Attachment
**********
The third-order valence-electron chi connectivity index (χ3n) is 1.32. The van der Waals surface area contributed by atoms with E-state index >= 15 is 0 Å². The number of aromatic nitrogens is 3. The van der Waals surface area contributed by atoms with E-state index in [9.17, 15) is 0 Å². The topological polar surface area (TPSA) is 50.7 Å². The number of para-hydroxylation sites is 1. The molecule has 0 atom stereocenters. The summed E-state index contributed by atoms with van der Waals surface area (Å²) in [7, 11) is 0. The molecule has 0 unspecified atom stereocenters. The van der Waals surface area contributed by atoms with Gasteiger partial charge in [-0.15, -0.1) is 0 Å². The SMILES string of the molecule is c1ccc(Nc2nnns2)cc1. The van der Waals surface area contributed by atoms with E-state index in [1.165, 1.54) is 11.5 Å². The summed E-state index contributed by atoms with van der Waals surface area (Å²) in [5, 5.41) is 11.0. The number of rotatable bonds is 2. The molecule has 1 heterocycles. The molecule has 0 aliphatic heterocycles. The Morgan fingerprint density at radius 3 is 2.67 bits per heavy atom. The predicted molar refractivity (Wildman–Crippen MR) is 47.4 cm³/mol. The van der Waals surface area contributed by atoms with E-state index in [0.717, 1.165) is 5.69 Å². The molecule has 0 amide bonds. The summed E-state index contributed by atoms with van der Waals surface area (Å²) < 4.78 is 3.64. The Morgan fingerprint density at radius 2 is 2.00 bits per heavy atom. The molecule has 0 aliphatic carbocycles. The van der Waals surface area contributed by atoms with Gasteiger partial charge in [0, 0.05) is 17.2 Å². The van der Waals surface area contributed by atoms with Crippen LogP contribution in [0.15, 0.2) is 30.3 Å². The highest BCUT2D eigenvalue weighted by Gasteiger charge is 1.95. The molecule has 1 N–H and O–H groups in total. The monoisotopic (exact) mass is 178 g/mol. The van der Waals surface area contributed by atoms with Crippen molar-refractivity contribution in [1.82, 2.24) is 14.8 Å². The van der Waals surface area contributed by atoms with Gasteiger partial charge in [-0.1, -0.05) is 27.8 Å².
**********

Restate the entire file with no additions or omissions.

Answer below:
The third-order valence-electron chi connectivity index (χ3n) is 1.32. The van der Waals surface area contributed by atoms with E-state index >= 15 is 0 Å². The number of aromatic nitrogens is 3. The van der Waals surface area contributed by atoms with E-state index in [9.17, 15) is 0 Å². The topological polar surface area (TPSA) is 50.7 Å². The number of para-hydroxylation sites is 1. The molecule has 0 atom stereocenters. The summed E-state index contributed by atoms with van der Waals surface area (Å²) in [7, 11) is 0. The molecule has 0 unspecified atom stereocenters. The van der Waals surface area contributed by atoms with Gasteiger partial charge in [-0.15, -0.1) is 0 Å². The SMILES string of the molecule is c1ccc(Nc2nnns2)cc1. The van der Waals surface area contributed by atoms with E-state index in [1.165, 1.54) is 11.5 Å². The summed E-state index contributed by atoms with van der Waals surface area (Å²) in [5, 5.41) is 11.0. The number of rotatable bonds is 2. The molecule has 1 heterocycles. The molecule has 0 aliphatic heterocycles. The Morgan fingerprint density at radius 3 is 2.67 bits per heavy atom. The predicted molar refractivity (Wildman–Crippen MR) is 47.4 cm³/mol. The van der Waals surface area contributed by atoms with E-state index in [0.717, 1.165) is 5.69 Å². The molecule has 0 amide bonds. The summed E-state index contributed by atoms with van der Waals surface area (Å²) < 4.78 is 3.64. The Morgan fingerprint density at radius 2 is 2.00 bits per heavy atom. The molecule has 0 aliphatic carbocycles. The van der Waals surface area contributed by atoms with Gasteiger partial charge in [0, 0.05) is 17.2 Å². The van der Waals surface area contributed by atoms with Crippen LogP contribution in [0.15, 0.2) is 30.3 Å². The highest BCUT2D eigenvalue weighted by Gasteiger charge is 1.95. The molecule has 1 N–H and O–H groups in total. The monoisotopic (exact) mass is 178 g/mol. The van der Waals surface area contributed by atoms with Crippen molar-refractivity contribution in [1.82, 2.24) is 14.8 Å². The van der Waals surface area contributed by atoms with Gasteiger partial charge in [-0.1, -0.05) is 27.8 Å².